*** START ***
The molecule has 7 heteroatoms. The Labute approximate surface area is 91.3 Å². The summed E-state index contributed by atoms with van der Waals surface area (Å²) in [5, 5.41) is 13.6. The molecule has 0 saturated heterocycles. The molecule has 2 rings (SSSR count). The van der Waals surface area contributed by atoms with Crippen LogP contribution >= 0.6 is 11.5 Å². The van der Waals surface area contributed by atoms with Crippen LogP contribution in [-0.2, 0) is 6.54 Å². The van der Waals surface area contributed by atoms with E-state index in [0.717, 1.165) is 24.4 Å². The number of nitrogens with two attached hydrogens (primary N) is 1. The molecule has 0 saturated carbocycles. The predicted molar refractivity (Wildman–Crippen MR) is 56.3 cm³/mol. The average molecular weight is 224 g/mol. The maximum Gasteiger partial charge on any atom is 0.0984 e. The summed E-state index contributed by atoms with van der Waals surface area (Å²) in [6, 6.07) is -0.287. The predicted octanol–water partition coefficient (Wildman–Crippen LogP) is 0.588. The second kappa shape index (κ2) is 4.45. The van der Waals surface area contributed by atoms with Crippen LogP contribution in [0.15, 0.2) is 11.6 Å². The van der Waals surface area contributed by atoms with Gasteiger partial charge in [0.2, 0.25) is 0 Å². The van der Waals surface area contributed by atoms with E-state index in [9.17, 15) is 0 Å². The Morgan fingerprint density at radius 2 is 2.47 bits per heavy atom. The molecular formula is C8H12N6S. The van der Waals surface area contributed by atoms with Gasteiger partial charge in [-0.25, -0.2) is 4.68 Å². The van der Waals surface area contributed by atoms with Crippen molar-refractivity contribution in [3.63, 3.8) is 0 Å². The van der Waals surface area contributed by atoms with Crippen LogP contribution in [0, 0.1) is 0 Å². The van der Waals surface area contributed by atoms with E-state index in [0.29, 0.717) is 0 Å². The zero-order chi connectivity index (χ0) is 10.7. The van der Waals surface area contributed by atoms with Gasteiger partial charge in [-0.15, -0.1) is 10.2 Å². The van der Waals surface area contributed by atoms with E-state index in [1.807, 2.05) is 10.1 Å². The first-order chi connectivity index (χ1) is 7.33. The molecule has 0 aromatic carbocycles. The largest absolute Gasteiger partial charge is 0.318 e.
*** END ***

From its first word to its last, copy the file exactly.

The molecule has 7 heteroatoms. The Labute approximate surface area is 91.3 Å². The summed E-state index contributed by atoms with van der Waals surface area (Å²) in [5, 5.41) is 13.6. The molecule has 0 saturated heterocycles. The molecule has 2 rings (SSSR count). The van der Waals surface area contributed by atoms with Crippen LogP contribution >= 0.6 is 11.5 Å². The van der Waals surface area contributed by atoms with Crippen LogP contribution in [-0.2, 0) is 6.54 Å². The van der Waals surface area contributed by atoms with E-state index in [0.717, 1.165) is 24.4 Å². The number of nitrogens with two attached hydrogens (primary N) is 1. The molecule has 0 saturated carbocycles. The predicted molar refractivity (Wildman–Crippen MR) is 56.3 cm³/mol. The average molecular weight is 224 g/mol. The maximum Gasteiger partial charge on any atom is 0.0984 e. The summed E-state index contributed by atoms with van der Waals surface area (Å²) in [6, 6.07) is -0.287. The predicted octanol–water partition coefficient (Wildman–Crippen LogP) is 0.588. The second kappa shape index (κ2) is 4.45. The van der Waals surface area contributed by atoms with Crippen LogP contribution in [0.15, 0.2) is 11.6 Å². The van der Waals surface area contributed by atoms with Gasteiger partial charge in [0.2, 0.25) is 0 Å². The van der Waals surface area contributed by atoms with E-state index in [9.17, 15) is 0 Å². The Morgan fingerprint density at radius 2 is 2.47 bits per heavy atom. The molecular formula is C8H12N6S. The van der Waals surface area contributed by atoms with Gasteiger partial charge in [-0.25, -0.2) is 4.68 Å². The van der Waals surface area contributed by atoms with Crippen molar-refractivity contribution in [3.63, 3.8) is 0 Å². The van der Waals surface area contributed by atoms with Crippen LogP contribution in [0, 0.1) is 0 Å². The van der Waals surface area contributed by atoms with E-state index in [0.29, 0.717) is 0 Å². The zero-order chi connectivity index (χ0) is 10.7. The van der Waals surface area contributed by atoms with Gasteiger partial charge in [-0.15, -0.1) is 10.2 Å². The van der Waals surface area contributed by atoms with E-state index in [1.807, 2.05) is 10.1 Å². The first-order chi connectivity index (χ1) is 7.33. The molecule has 0 aromatic carbocycles. The largest absolute Gasteiger partial charge is 0.318 e.